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5 Things to Know About Measles

To protect yourself from measles and to help educate patients about the importance of immunizations, you should be familiar with vaccination recommendations.

To protect yourself from measles and to help educate patients about the importance of immunizations, you should be familiar with vaccination recommendations. Here are 5 things to know about measles.

1. IMMUNIZATIONS

As a clinician, you interface with a diverse patient population, many who may have opted out of receiving the measles vaccine. A May 30, 2019 US Centers for Disease Control and Prevention bulletin reported the US was experiencing its highest level of measles cases since 1992 with a total of 971 cases. To keep yourself safe, stay current with immunizations including the measles, mumps, and rubella (MMR) vaccine.

2. CLINICAL SIGNS

Measles typically begin with a fever as high as 104°F or more that lasts for 4 days to 7 days, and patients may present with the 3 C’s: cough, coryza, and conjunctivitis. A rash will erupt on the face, head, and neck 14 days after exposure to the virus, and within 48 hours the lesions will appear as patches on a person’s trunk and extremities. The virus can also lead to ear infections, diarrhea, and pneumonia. If a patient presents with signs and symptoms of measles, do not proceed with oral health care treatment. Refer the patient to his or her primary care physician.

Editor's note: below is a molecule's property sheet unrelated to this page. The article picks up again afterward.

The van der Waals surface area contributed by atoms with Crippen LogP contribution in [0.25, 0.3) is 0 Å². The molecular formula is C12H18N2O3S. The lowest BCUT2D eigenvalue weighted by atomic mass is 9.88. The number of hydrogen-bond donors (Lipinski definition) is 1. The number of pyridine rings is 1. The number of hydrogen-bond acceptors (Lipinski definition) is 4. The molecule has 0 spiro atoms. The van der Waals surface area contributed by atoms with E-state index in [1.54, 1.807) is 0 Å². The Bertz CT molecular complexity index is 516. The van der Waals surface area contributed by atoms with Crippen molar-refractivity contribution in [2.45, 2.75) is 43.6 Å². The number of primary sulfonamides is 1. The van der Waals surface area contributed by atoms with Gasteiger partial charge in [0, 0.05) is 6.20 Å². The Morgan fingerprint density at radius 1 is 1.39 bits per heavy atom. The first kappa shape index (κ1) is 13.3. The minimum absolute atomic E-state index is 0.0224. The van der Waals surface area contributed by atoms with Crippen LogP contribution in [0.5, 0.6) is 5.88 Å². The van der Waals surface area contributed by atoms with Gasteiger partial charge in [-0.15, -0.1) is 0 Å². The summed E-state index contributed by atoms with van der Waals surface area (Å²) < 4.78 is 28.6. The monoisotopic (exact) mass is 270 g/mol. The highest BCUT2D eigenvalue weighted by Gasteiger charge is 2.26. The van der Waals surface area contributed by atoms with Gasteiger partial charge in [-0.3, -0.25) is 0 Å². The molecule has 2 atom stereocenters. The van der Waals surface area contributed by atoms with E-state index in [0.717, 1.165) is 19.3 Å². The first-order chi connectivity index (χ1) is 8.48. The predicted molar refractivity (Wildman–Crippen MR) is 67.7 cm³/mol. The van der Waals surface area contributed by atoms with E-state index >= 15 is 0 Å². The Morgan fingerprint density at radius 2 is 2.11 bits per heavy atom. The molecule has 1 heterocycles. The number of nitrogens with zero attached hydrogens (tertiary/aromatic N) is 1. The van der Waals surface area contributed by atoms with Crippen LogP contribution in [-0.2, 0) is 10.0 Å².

3. ORAL SIGNS

Oral manifestations include Koplik’s spots on the buccal mucosa, labial mucosa, and soft palate. These small, blue-white macules surrounded by erythema appear 1 day to 2 days prior to the skin rash. Candidiasis, necrotizing ulcerative gingivitis, and necrotizing stomatitis are also associated with the virus.

4. POST-EXPOSURE

The dental office must notify the state Department of Health if a patient with a case of measles was in the office, because it is a notifiable disease.

5. ADVOCATING FOR VACCINATIONS

There are several reasons why parents and adults may choose to not have their child, or themselves, vaccinated. Presenting these patients with educational and informative resources on the safety of the vaccine is paramount to reducing the spread of measles in the US.

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